Interview With Alvin Toffler
an article in Business 2.0 by James Daly
(our site's article review)
Toffler tells us that the technologies of deception are increasing more rapidly than the technologies of verification. Now we have really powerful tools for deceiving one another.
He says that some knowledge that’s no longer accurate is really misinformation. There is a lot of it around. It’s something that people believe, and it may be a fact or idea that is no longer correct.
Our education system is a second-rate, factory-style organization pumping out obsolete information in obsolete ways
Toffler: "For instance: our schools. Our education system is a second-rate, factory-style organization pumping out obsolete information in obsolete ways. And it’s not just that they haven’t gotten the science books updated. They are simply not connected to the future of the kids they’re responsible for. All education springs from some image of the future. It springs from some implicit assumptions about what the future holds." Toffler goes on to say that when your kid asks what good is it to learn math you respond that "you’ll need it in the future." They'll need math, or social studies, or science or something—but more likely all of these. That assumes the educators are making various assumptions about what the society will be like in the future. If they're thinking "smokestack, assembly-line economy," then they are preparing the kids for the Second Wave past, not the Third Wave future.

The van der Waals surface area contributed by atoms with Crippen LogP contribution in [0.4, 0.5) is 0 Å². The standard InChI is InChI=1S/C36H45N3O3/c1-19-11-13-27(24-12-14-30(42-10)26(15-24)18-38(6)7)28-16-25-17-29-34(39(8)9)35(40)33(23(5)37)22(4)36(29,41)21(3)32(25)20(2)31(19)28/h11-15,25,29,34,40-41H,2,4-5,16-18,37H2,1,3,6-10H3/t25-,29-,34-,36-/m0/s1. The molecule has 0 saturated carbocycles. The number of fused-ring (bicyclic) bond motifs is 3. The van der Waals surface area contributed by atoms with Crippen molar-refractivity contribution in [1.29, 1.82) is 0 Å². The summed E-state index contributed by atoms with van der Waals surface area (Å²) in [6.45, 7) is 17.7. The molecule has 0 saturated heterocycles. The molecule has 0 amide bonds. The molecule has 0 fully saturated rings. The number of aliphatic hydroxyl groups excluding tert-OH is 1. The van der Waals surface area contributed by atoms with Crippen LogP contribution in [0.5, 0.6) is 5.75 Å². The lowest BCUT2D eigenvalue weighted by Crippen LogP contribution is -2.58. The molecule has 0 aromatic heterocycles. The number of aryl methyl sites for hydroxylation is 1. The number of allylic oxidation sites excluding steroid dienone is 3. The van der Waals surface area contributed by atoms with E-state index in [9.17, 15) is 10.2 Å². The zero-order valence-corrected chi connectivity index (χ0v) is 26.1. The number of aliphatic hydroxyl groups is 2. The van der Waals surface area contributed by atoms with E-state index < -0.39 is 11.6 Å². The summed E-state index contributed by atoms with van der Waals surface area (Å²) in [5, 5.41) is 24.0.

Toffler also describes how poverty can be reduced by the Internet by microtrade
Toffler also describes how poverty can be reduced by the Internet. We are (almost) all connected, so villages across the globe can trade with cities in the U.S.—which Toffler calls "microtrade."